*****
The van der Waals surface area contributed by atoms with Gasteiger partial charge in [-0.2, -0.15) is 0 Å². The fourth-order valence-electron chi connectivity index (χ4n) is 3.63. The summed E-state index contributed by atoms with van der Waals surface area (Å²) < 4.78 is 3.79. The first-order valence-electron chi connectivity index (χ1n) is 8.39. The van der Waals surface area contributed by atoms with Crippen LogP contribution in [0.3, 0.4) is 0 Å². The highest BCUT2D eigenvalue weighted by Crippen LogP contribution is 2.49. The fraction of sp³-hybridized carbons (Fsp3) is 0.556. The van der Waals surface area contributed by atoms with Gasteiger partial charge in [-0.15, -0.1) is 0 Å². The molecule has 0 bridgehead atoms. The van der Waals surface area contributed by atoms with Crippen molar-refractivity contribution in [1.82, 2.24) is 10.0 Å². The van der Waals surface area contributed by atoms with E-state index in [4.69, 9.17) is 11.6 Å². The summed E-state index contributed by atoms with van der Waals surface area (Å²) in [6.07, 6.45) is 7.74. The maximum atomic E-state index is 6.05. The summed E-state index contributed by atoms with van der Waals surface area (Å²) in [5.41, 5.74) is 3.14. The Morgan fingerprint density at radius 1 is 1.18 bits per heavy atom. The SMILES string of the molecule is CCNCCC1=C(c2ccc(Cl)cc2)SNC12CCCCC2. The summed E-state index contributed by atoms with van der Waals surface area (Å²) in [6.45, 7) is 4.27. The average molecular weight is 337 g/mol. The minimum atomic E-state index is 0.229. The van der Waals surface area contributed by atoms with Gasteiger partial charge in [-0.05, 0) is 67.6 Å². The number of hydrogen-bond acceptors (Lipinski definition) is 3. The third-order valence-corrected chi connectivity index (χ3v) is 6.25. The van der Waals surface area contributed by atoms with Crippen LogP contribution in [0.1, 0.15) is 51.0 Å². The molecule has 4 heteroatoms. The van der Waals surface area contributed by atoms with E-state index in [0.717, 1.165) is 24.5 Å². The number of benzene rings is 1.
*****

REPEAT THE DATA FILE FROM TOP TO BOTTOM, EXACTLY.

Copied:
The van der Waals surface area contributed by atoms with Gasteiger partial charge in [-0.2, -0.15) is 0 Å². The fourth-order valence-electron chi connectivity index (χ4n) is 3.63. The summed E-state index contributed by atoms with van der Waals surface area (Å²) < 4.78 is 3.79. The first-order valence-electron chi connectivity index (χ1n) is 8.39. The van der Waals surface area contributed by atoms with Crippen LogP contribution in [0.3, 0.4) is 0 Å². The highest BCUT2D eigenvalue weighted by Crippen LogP contribution is 2.49. The fraction of sp³-hybridized carbons (Fsp3) is 0.556. The van der Waals surface area contributed by atoms with Gasteiger partial charge in [-0.15, -0.1) is 0 Å². The molecule has 0 bridgehead atoms. The van der Waals surface area contributed by atoms with Crippen molar-refractivity contribution in [1.82, 2.24) is 10.0 Å². The van der Waals surface area contributed by atoms with E-state index in [4.69, 9.17) is 11.6 Å². The summed E-state index contributed by atoms with van der Waals surface area (Å²) in [6.07, 6.45) is 7.74. The maximum atomic E-state index is 6.05. The summed E-state index contributed by atoms with van der Waals surface area (Å²) in [5.41, 5.74) is 3.14. The Morgan fingerprint density at radius 1 is 1.18 bits per heavy atom. The SMILES string of the molecule is CCNCCC1=C(c2ccc(Cl)cc2)SNC12CCCCC2. The summed E-state index contributed by atoms with van der Waals surface area (Å²) in [6.45, 7) is 4.27. The average molecular weight is 337 g/mol. The minimum atomic E-state index is 0.229. The van der Waals surface area contributed by atoms with Gasteiger partial charge in [-0.05, 0) is 67.6 Å². The number of hydrogen-bond acceptors (Lipinski definition) is 3. The third-order valence-corrected chi connectivity index (χ3v) is 6.25. The van der Waals surface area contributed by atoms with Crippen LogP contribution in [0.1, 0.15) is 51.0 Å². The molecule has 4 heteroatoms. The van der Waals surface area contributed by atoms with E-state index in [0.717, 1.165) is 24.5 Å². The number of benzene rings is 1.